But by now I’ve realized that we are never left to our own devices. In addition to our leaders Yoav and Nikos, Izhar is always one step ahead of us, test driving our itinerary to make sure it is still passable (between weather and rock slides, conditions can change fast in these mountains), catering the occasional al fresco meal and checking that hotels and restaurants are ready for us. And there is road support at our back, ready to intervene in case of mishap. How else could the blue mosquito with its crew of two and the spare wheel strapped to its roof have found us so quickly? We didn’t need them this time, but it’s good to know they are here.
We dine and stay at the Elatou that night, a cozy country hotel in the mountain village Ano Chora surrounded by dense forests of fir and chestnut trees.
Into the clouds
The weather is drab and chilly as we leave Ano Chora the next morning, and even more so when we stop for coffee in Arachova, a village precariously perched on a mountainside. We are in the Evrytania now, a pristine region of steep, thickly forested slopes and rushing streams that have earned it a reputation for splendid scenery and the moniker of “the Switzerland of Greece”. But for now, clouds are blotting out the landscape and the going is slow. Yoav seizes the moment to tell us of the harsh history of the area and the fiercely independent people who left the cities to take refuge in these mountains; and succeeded in maintaining their autonomy and culture through the 400 year Ottoman occupation of Greece.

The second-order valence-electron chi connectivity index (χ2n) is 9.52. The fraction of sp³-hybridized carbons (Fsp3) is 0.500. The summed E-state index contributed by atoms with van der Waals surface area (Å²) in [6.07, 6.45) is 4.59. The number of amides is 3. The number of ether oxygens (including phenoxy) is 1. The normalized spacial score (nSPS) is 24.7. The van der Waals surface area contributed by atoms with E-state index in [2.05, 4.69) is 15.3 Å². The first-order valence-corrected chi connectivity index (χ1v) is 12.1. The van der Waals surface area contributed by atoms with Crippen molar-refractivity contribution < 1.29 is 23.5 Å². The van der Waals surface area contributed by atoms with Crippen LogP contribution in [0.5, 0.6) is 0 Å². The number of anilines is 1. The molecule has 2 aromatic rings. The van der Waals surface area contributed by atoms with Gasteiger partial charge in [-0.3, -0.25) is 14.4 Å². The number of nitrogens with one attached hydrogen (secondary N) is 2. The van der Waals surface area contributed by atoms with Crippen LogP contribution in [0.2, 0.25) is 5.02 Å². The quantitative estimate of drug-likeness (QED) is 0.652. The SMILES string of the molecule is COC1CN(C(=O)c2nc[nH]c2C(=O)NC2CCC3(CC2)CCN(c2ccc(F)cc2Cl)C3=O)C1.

The clouds finally part and we are treated to a bird’s-eye view of the brilliant green waters of Lake Evinos meandering at the bottom of deep canyons, and hills dotted with the bright fuchsia Judas trees in bloom. Our next stop is Krikelo, where after lunch at the cheerful Tavern Antigoni, there is time for walk across the platia to the village church. Behind its humble exterior of pale local stone, it is a treasure trove of gilded byzantine-style icons and dripping crystal chandeliers.
One more stop in Megalo Horio, a exceptionally picturesque village clinging so closely to the mountain that it appears to rise in layers from the platia, before heading for Karpenisi, a small town (population 13,000) best known for its popular ski resort. After two days spent exploring remote wilderness, there is something a bit incongruous to being greeted with welcome drinks at check-in and bellman service at the five-star Montana Hotel and Spa. But one look at my room with its king-size canopy bed and spacious seating area opening onto a large deck with a panoramic view of the mountains (plus an oversized whirlpool bath in my bathroom) and I am quite happy to re-enter the lap of twenty first century luxury. We have dinner in a tiny nearby village in a family-run restaurant where Izhar and Yoav are greeted like longtime friends. I never caught the name of the place, but I will long remember the warmth of the welcome and the freshly caught brook trout grilled to perfection.
The Tripology Fairies
We find our vehicles freshly washed and lined in formation when we leave the restaurant. It reminds me that we haven’t once had to stop to refuel since we left Athens. Tripology fairies must be servicing the cars while we eat or sleep. All this seamless planning and attention to details make our expedition feel so easy I would travel anywhere with these guys.
Tripology Adventures is an Israel-based road travel company that has been leading 4WD self-drive caravans across remote, culturally rich regions of Europe, Africa and Asia for over two decades. Tripology Adventures, www.tripologyadventures.com, email:firstname.lastname@example.org, or call 888-975-7080.